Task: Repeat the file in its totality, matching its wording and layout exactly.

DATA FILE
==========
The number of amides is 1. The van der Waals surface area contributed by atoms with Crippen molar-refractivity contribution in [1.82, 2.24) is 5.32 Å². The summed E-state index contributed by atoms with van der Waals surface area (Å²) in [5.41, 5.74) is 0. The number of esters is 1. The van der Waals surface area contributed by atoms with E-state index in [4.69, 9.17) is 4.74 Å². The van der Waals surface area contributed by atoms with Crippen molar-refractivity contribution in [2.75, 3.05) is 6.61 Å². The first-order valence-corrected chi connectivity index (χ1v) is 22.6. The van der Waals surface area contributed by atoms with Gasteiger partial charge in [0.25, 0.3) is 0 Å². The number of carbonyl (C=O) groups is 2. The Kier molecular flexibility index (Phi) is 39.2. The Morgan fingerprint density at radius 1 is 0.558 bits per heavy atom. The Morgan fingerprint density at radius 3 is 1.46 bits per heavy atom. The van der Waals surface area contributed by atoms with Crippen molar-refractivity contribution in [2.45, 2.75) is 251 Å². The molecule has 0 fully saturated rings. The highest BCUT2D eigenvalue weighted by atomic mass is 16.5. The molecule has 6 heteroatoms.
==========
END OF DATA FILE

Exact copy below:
The number of amides is 1. The van der Waals surface area contributed by atoms with Crippen molar-refractivity contribution in [1.82, 2.24) is 5.32 Å². The summed E-state index contributed by atoms with van der Waals surface area (Å²) in [5.41, 5.74) is 0. The number of esters is 1. The van der Waals surface area contributed by atoms with E-state index in [4.69, 9.17) is 4.74 Å². The van der Waals surface area contributed by atoms with Crippen molar-refractivity contribution in [2.75, 3.05) is 6.61 Å². The first-order valence-corrected chi connectivity index (χ1v) is 22.6. The van der Waals surface area contributed by atoms with Gasteiger partial charge in [0.25, 0.3) is 0 Å². The number of carbonyl (C=O) groups is 2. The Kier molecular flexibility index (Phi) is 39.2. The Morgan fingerprint density at radius 1 is 0.558 bits per heavy atom. The Morgan fingerprint density at radius 3 is 1.46 bits per heavy atom. The van der Waals surface area contributed by atoms with Crippen molar-refractivity contribution in [2.45, 2.75) is 251 Å². The molecule has 0 fully saturated rings. The highest BCUT2D eigenvalue weighted by atomic mass is 16.5. The molecule has 6 heteroatoms.